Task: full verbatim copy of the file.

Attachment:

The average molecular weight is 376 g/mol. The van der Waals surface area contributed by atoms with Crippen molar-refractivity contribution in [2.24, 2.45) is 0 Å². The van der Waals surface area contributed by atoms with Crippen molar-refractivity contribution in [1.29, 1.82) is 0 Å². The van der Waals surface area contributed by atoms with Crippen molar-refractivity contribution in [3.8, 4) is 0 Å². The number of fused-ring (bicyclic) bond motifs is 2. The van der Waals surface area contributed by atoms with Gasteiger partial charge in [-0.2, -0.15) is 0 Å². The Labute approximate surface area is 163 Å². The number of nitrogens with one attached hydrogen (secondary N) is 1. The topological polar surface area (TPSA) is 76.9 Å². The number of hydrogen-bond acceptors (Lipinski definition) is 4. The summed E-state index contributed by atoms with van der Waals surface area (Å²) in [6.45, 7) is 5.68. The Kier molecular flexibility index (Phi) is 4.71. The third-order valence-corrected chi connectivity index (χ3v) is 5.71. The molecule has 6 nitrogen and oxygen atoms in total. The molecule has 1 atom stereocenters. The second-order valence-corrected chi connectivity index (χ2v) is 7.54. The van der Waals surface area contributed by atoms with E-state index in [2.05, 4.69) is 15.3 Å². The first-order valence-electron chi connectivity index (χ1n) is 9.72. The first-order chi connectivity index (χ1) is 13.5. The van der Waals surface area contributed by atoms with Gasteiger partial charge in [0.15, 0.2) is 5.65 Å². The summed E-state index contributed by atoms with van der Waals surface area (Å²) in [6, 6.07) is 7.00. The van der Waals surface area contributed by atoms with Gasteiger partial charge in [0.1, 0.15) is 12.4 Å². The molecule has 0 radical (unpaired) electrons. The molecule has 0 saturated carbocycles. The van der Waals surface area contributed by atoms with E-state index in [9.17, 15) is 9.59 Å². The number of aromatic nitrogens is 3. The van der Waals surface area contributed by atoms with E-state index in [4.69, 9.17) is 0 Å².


The average molecular weight is 376 g/mol. The van der Waals surface area contributed by atoms with Crippen molar-refractivity contribution in [2.24, 2.45) is 0 Å². The van der Waals surface area contributed by atoms with Crippen molar-refractivity contribution in [1.29, 1.82) is 0 Å². The van der Waals surface area contributed by atoms with Crippen molar-refractivity contribution in [3.8, 4) is 0 Å². The number of fused-ring (bicyclic) bond motifs is 2. The van der Waals surface area contributed by atoms with Gasteiger partial charge in [-0.2, -0.15) is 0 Å². The Labute approximate surface area is 163 Å². The number of nitrogens with one attached hydrogen (secondary N) is 1. The topological polar surface area (TPSA) is 76.9 Å². The number of hydrogen-bond acceptors (Lipinski definition) is 4. The summed E-state index contributed by atoms with van der Waals surface area (Å²) in [6.45, 7) is 5.68. The Kier molecular flexibility index (Phi) is 4.71. The third-order valence-corrected chi connectivity index (χ3v) is 5.71. The molecule has 6 nitrogen and oxygen atoms in total. The molecule has 1 atom stereocenters. The second-order valence-corrected chi connectivity index (χ2v) is 7.54. The van der Waals surface area contributed by atoms with E-state index in [2.05, 4.69) is 15.3 Å². The first-order valence-electron chi connectivity index (χ1n) is 9.72. The first-order chi connectivity index (χ1) is 13.5. The van der Waals surface area contributed by atoms with Gasteiger partial charge in [0.15, 0.2) is 5.65 Å². The summed E-state index contributed by atoms with van der Waals surface area (Å²) in [6, 6.07) is 7.00. The van der Waals surface area contributed by atoms with Gasteiger partial charge in [0.1, 0.15) is 12.4 Å². The molecule has 0 radical (unpaired) electrons. The molecule has 0 saturated carbocycles. The van der Waals surface area contributed by atoms with E-state index in [9.17, 15) is 9.59 Å². The number of aromatic nitrogens is 3. The van der Waals surface area contributed by atoms with E-state index in [4.69, 9.17) is 0 Å².